Carl Rider tilted forward in his chair, looked down and shook his head at a case full of illegal drugs seized all across Ottawa County.
It’s a sight that’s unfortunately all too familiar to him and his colleagues.
“Every year, the governor’s office wants us to send drug stats and overdose figures,” Rider said. “Those numbers have been growing in our county, and I can tell you this year will see a tenfold increase.”
Through May, the Ottawa County Drug Task Force has already come across as much heroin as they did two years ago.
Even more disturbing: Officials expect 2016 to surpass the record number of heroin seizures, 23 in 2011, by year’s end.
“Heroin is killing people,” Rider said. “It’s out of control.”
There have been eight reported opioid-related deaths in Ottawa County since October 2015.
Rider is one of several people working on the drug task force. It’s a coalition of Ottawa County law enforcement officers who fight the drug epidemic with undercover tactics and education.
Rider, along with agents Joel Barton, Donald St. Clair and prosecutor Mark Mulligan, who supervises the effort, recently met with the Register to discuss the problems they witness firsthand. Ottawa County Sheriff Steve Levorchick, who’s office can work alongside the task force, also joined the conversation.
A growing epidemic
During the two-hour sit-down interview, Levorchick kept emphasizing a point he wants community members to understand.
Addicts aren’t just in front of judges or behind jail cells — they’re behind cars, counters and found in almost all walks of life.
“These are our kids, neighbors or the people we go to church with,” Levorchick said. “Becoming an addict could happen to anyone.”
“I’ve never seen anything like it,” he continued. “I’m old enough to remember the 70s and 80s, and back then when you thought of heroin users you thought of people living in the slums. Today you find it in every walk of life. It’s not just junkies anymore.”
Barton then explained the unfortunate reality for many people struggling with drugs.
“Some addicts can’t even function without dope,” Barton said. “An average heroin user shoots up about half of a gram per day. That same addict could easily spend $750 on six grams.”
Not only is it an expensive habit — it’s a deadly one, too.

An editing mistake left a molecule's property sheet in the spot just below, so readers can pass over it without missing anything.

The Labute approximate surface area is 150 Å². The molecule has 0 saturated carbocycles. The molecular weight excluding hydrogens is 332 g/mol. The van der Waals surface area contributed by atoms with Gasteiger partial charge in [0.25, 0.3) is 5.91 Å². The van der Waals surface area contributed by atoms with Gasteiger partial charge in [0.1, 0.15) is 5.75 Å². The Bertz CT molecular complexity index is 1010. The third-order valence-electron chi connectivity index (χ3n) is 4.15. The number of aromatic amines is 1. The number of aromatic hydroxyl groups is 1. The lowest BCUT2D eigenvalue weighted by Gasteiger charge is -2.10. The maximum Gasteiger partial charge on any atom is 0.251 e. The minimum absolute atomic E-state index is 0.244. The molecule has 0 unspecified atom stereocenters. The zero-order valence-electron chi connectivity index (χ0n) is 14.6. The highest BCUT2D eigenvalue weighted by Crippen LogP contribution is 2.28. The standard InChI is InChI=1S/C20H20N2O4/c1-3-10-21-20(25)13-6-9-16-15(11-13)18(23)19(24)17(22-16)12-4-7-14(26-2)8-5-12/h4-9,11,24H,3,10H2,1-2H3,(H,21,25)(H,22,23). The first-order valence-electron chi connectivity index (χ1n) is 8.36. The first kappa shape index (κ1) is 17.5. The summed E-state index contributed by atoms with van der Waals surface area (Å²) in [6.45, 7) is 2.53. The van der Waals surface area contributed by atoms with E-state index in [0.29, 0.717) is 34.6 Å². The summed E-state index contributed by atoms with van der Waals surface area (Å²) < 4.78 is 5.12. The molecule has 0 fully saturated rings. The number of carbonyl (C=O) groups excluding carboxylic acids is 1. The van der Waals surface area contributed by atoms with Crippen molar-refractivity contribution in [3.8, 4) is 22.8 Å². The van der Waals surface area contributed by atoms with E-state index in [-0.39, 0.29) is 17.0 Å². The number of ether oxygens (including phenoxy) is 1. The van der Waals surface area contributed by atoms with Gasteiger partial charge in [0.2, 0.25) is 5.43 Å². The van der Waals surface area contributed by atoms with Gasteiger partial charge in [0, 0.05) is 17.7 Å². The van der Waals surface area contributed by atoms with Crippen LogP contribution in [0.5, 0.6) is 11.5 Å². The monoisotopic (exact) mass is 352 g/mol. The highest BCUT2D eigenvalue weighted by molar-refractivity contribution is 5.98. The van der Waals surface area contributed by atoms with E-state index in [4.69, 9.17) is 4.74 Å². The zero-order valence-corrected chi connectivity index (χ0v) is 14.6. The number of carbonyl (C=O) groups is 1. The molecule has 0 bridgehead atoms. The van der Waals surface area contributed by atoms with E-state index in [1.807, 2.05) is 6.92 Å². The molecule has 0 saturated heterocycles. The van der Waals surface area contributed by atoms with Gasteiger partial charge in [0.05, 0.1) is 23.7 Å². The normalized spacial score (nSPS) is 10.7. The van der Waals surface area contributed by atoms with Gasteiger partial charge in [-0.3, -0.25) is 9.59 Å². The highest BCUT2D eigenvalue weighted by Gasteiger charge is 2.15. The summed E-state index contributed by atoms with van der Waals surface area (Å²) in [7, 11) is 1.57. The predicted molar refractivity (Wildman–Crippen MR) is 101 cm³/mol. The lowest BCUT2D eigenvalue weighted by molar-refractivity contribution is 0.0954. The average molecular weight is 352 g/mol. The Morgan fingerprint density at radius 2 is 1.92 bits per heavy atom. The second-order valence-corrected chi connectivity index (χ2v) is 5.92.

For instance, some addicts have a tolerance for heroin. If they take what they believe is the correct dose, and that heroin has been mixed with fentanyl or other toxic substances, they could overdose and die. Fentanyl is a powerful opioid that looks almost exactly like heroin but is far more powerful. It’s oftentimes mixed in with heroin and sold to unsuspecting addicts.
So why not arrest every drug user on site?
Because it’s possible drug users could help curb those deaths.
Consider this: The task force routinely uses addicts as informants to root out dealers working throughout Ottawa County. They make multiple drug buys to build strong cases against dealers.
Mulligan said he then uses evidence collected by the task force in court. It’s much easier for agents to acquire that evidence with help from an informant, Barton said.
How did we get here?
Rider has a theory to help others understand how the drug epidemic spiraled out of control.
“In my opinion, it seemed like doctors were overprescribing opioids,” Rider said. “So let’s say you have an injury and you’re prescribed Vicodin. You could become addicted, if you’re not careful, or develop a tolerance and end up needing something stronger.”
Law officials started cracking down on doctors years ago, leaving addicts with fewer options.
“Heroin has filled that void left behind by pills,” Rider said. “It started with overprescribing, but people still need their fix.”
There are, of course, other drugs addicts have turned to, including crack cocaine and alternative opioids.
Heroin is by and large the most deadly.
“There’s no denying it: Heroin is more dangerous, and there’s no quality control,” Barton said. “A lot of the overdoses lead to fatalities.”
Whether it’s from overdose deaths, drug-related thefts or other spinoff crimes, heroin is having a devastating effect on every facet of society.
Officials realize they can’t arrest their way out of this problem.
The only cure they want to prescribe: an all-out education effort, letting people know about the consequences of using and abusing drugs.
Agents host drug talks with civic groups and at schools to show locals what the drugs look like. They also highlight the dangers associated with drug abuse.
“You’re never going to stop the drugs, but you have to try to control it,” Barton said. “We need to go around and educate these kids and let them know there’s no retirement plan in drugs. You either get caught by the cops, the bad guys get you, or the dope gets you.”
The agents credited their dedicated leadership for giving them the tools they need to fight against drugs.
“I’m grateful to work in a county where everyone supports the task force,” St. Clair said. “Drugs are still a problem here, but it would have spiraled out of control if we weren’t able to do what we do.”
Reach reporter Patrick Pfanner at firstname.lastname@example.org